Bristol-Myers Squibb (BMS) plans to cut costs by at least $500 million in 2007 as part of a strategy to improve earnings growth and offset anticipated losses from its recent setback in the development of its key investigational diabetes drug Pargluva.
The 2007 cost reductions will build on the estimated $200 million in annual cuts that it achieved in 2004 and 2005, the company said recently. The cost cuts will occur primarily through "new productivity plans," above and beyond those implemented during the last two years, BMS said. A company spokesman declined to elaborate on the exact nature of the cuts.
BMS' announcement comes six weeks after it encountered a major setback on Pargluva (muraglitazar), a potential blockbuster diabetes drug that was considered one of the most important drug candidates in the company's pipeline. BMS announced Oct. 27 it is contemplating terminating development of Pargluva after determining that it could take up to five years to compile additional safety data requested by the FDA.
Pargluva's future was put in jeopardy when BMS and its development partner, Merck, received an FDA "approvable" letter for Pargluva, requesting additional information regarding the drug's cardiovascular safety profile. Pargluva is a dual alpha/gamma PPAR (peroxisome proliferator-activated receptor) activator -- a new type of drug intended to regulate blood sugar while also improving fat levels in the blood.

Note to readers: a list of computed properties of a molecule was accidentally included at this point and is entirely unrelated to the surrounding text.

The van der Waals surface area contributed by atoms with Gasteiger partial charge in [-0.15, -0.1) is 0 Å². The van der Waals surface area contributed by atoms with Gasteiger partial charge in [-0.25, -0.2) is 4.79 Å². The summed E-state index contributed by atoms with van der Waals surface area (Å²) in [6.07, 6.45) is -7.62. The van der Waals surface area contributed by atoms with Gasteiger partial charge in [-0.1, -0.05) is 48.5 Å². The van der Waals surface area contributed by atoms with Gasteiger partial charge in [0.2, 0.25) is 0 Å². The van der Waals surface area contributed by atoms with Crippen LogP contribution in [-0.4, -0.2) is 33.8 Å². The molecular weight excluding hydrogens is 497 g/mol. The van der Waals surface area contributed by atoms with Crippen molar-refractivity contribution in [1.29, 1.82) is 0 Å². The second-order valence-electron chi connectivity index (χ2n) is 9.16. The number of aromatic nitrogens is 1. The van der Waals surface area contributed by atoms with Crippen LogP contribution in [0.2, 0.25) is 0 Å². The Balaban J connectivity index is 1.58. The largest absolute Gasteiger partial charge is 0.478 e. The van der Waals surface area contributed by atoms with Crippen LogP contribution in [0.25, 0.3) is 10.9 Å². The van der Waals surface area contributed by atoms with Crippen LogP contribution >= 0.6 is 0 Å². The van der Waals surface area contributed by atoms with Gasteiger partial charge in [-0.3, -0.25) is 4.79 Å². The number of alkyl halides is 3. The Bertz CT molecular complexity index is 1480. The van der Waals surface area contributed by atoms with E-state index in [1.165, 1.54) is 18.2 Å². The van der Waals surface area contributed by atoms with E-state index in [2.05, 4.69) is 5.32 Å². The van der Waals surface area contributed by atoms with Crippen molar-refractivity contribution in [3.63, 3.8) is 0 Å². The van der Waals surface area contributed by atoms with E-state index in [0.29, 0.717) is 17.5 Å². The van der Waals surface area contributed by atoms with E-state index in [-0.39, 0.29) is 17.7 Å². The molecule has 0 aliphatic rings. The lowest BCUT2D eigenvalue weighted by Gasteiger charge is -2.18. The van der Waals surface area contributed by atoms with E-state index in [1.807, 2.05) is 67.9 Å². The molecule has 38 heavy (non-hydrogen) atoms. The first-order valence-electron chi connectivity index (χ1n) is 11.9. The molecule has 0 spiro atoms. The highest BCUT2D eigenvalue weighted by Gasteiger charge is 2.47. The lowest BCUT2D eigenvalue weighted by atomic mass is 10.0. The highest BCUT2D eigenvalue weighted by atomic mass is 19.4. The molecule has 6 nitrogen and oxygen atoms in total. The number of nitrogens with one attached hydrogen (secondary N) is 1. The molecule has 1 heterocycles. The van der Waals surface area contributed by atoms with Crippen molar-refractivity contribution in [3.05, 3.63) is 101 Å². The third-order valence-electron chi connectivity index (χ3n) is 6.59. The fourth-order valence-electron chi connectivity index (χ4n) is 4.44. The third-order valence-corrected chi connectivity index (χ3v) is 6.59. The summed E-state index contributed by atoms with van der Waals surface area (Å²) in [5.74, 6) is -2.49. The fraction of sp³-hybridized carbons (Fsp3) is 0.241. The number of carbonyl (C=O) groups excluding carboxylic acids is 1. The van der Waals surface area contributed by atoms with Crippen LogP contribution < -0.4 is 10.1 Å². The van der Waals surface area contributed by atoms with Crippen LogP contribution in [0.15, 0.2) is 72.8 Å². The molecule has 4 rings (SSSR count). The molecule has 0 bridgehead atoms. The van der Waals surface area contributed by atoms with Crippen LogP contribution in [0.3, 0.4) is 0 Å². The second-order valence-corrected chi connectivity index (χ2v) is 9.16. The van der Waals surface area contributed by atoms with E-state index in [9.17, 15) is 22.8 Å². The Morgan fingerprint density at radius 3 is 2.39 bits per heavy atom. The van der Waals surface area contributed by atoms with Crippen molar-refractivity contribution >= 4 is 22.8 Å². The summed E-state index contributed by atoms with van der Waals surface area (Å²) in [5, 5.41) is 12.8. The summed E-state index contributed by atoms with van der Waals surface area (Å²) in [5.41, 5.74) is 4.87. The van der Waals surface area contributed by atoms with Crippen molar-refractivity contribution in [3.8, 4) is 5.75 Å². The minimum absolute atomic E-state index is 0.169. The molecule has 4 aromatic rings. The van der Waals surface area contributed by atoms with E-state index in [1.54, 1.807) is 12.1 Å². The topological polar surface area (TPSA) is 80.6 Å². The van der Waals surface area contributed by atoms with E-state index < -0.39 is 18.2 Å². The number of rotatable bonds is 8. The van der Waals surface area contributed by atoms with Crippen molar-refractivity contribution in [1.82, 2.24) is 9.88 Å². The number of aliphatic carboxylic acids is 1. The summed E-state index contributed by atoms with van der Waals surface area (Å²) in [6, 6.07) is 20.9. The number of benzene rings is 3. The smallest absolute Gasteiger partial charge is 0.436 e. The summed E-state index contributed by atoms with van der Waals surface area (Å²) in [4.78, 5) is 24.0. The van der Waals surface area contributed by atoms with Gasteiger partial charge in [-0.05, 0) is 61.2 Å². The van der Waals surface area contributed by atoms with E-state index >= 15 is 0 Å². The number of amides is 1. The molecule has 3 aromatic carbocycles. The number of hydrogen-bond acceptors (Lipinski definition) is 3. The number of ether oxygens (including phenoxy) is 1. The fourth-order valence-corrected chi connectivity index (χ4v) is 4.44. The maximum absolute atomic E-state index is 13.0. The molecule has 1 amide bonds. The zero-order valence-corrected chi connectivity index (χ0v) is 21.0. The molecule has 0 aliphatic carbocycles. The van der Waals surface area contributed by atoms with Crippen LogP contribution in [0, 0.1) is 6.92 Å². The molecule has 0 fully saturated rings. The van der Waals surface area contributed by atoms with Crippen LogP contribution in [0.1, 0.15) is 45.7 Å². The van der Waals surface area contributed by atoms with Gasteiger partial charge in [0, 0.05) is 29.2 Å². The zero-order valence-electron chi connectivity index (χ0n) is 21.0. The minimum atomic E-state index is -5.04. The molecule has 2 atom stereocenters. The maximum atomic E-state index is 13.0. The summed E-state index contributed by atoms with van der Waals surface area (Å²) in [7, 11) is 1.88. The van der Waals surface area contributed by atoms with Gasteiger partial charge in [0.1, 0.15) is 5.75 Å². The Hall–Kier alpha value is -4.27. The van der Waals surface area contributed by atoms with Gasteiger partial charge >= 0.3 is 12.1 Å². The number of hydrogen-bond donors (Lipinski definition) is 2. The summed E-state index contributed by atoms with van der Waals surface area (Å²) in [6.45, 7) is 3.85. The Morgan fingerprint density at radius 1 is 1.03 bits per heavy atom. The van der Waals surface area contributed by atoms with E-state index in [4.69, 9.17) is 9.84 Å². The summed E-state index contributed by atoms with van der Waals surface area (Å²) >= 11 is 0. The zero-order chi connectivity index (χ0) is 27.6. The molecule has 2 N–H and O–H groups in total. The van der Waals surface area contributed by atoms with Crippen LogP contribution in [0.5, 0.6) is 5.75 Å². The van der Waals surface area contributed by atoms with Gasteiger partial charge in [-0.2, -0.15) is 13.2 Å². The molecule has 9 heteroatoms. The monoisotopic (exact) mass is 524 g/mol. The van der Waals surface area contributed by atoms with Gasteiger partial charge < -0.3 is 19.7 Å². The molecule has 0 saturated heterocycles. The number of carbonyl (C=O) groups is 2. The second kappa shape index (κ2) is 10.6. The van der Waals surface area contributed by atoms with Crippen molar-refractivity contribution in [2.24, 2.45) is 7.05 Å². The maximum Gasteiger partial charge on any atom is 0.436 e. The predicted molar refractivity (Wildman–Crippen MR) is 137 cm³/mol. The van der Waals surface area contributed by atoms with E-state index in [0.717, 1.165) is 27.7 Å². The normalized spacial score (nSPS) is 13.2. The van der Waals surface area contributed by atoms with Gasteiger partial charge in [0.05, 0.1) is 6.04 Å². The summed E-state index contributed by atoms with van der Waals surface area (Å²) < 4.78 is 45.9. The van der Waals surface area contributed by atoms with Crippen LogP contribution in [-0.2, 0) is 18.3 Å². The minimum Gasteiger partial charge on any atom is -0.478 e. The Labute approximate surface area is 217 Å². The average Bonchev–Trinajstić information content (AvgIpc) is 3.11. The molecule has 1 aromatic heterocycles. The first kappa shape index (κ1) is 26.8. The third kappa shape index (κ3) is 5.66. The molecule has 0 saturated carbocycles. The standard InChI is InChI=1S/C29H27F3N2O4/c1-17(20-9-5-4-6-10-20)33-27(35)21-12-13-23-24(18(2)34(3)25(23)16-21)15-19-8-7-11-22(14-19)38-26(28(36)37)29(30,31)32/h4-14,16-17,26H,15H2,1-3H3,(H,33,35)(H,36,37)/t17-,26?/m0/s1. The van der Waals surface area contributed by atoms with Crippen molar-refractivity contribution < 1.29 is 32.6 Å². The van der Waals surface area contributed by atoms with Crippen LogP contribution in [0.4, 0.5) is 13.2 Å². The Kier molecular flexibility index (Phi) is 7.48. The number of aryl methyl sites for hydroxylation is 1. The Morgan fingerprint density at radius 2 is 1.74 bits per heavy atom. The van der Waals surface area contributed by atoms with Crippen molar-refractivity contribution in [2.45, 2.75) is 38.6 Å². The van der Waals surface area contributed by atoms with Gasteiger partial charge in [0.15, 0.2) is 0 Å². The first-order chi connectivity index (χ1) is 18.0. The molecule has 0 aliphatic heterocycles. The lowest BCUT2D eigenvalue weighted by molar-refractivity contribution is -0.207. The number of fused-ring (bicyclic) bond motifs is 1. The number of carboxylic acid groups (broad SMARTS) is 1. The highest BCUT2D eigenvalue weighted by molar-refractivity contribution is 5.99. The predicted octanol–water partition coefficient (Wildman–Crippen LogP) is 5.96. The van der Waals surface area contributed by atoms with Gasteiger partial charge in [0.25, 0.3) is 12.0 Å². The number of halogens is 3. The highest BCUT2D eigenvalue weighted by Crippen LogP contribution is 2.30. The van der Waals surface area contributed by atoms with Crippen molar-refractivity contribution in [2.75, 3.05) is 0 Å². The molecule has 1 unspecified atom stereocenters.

"The company's continued focus on reducing expenses is even more imperative, given the recognition that Pargluva will not contribute to the company's near-term revenue and earnings," BMS said. The firm added that it is considering a range of options for Pargluva, including conducting additional clinical studies to satisfy the FDA's request or terminating development of the drug.